Despite the ban on it by the United States government which prevented the Chinese telecom and tech giant Huawei from accessing products form a host of its suppliers in the US, the company has reported a sharp increase in its revenues for the first half of the current year. The company however issued a warning for tough times ahead for it but did not provide much detail by what troubles and challenges it expects to come its way.
The company was put on the US Commerce Department’s so called ‘entity list’ in May this year which effectively barred all American companies from doing any business with Huawie because of the concern of the US government that the equipment of the company would be a threat of the national; security of the country. Huawie has denied all such allegations by the US. The Chinese tech giant is also the largest manufacturer of telecommunication equipment products in the world and is the leader in the 5G network development industry.
And even in the midst of such campaigning by the US, the company reported a sharp jump of 23 per cent in revenues year on year for the first half of the current year. The smartphone shipments by the company globally also increased by 24 per cent.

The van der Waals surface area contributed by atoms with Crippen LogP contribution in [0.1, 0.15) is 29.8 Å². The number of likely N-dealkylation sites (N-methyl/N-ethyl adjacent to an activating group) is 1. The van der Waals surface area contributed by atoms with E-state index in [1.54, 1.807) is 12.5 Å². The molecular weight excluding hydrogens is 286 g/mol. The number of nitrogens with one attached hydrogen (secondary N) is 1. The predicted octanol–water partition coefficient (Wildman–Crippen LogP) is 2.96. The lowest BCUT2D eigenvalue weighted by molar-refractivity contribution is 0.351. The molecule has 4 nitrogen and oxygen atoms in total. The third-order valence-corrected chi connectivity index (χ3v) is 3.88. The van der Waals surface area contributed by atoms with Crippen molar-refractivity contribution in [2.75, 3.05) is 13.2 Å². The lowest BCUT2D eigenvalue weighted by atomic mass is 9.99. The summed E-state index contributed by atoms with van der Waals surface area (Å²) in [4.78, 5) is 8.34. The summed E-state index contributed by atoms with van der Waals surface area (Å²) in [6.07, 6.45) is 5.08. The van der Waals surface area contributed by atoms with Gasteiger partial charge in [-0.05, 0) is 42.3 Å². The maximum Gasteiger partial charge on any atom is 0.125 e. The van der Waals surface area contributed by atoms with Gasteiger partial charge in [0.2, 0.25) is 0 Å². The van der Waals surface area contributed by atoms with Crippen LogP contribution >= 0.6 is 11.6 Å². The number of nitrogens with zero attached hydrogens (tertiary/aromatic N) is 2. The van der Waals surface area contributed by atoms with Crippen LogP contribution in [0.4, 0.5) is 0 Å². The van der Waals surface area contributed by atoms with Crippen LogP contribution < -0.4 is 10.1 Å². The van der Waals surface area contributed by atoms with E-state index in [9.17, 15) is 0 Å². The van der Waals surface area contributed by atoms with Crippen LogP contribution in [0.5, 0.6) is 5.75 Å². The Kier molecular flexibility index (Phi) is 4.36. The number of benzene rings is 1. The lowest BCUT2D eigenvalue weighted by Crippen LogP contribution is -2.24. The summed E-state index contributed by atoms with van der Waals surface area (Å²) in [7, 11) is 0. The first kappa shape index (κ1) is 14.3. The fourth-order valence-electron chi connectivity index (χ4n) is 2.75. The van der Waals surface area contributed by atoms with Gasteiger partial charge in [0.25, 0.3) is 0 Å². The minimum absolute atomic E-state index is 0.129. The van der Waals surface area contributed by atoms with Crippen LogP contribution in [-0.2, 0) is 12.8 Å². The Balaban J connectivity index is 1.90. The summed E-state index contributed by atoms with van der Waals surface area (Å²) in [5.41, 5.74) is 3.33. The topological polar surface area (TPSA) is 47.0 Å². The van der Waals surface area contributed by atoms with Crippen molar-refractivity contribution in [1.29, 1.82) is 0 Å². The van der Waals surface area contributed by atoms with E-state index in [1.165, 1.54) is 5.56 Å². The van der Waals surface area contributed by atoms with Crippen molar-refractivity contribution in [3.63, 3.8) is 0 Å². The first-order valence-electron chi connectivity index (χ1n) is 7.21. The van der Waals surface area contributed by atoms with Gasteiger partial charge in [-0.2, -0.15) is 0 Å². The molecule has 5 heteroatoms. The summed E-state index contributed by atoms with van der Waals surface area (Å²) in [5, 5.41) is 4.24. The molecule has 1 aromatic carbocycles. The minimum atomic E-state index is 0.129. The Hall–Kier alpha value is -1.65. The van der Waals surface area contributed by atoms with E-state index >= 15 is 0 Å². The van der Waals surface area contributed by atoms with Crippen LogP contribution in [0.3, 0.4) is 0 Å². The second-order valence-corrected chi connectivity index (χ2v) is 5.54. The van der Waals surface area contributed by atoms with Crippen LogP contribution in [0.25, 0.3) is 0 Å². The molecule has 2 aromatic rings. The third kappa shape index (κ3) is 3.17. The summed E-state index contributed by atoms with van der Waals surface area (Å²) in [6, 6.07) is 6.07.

A number of Western countries
Several countries have raised concerns that Huawei equipment could be used by China for surveillance, although the company has vehemently denied the allegations.
The US raised the stakes in its tensions with China in May, when the US Commerce Department added Huawei to its “entity list”.
The move bans the company from acquiring technology from US firms without government approval.
Since that took place towards the end of the financial reporting period, the results showed a muted impact so far.
“Given the foundation we laid in the first half of the year, we continue to see growth even after we were added to the entity list,” said Liang Hua, Huawei’s chairman, in a statement.
“That’s not to say we don’t have difficulties ahead. We do, and they may affect the pace of our growth in the short term.”
The results showed Huawei’s 5G ambitions remained intact, even as the US has urged allies to shun the firm in their next-generation networks.
Huawei said it had secured 50 commercial 5G contracts and shipped more than 150,000 base stations to markets around the world.
While Huawei has remained largely sanguine in the face of US pressure, it has already issued some warnings.
In June, Huawei founder Ren Zhengfei said international sales of the firm’s handsets had sunk 40% in the past month and said the firm would slash production by $30bn (£24.9bn).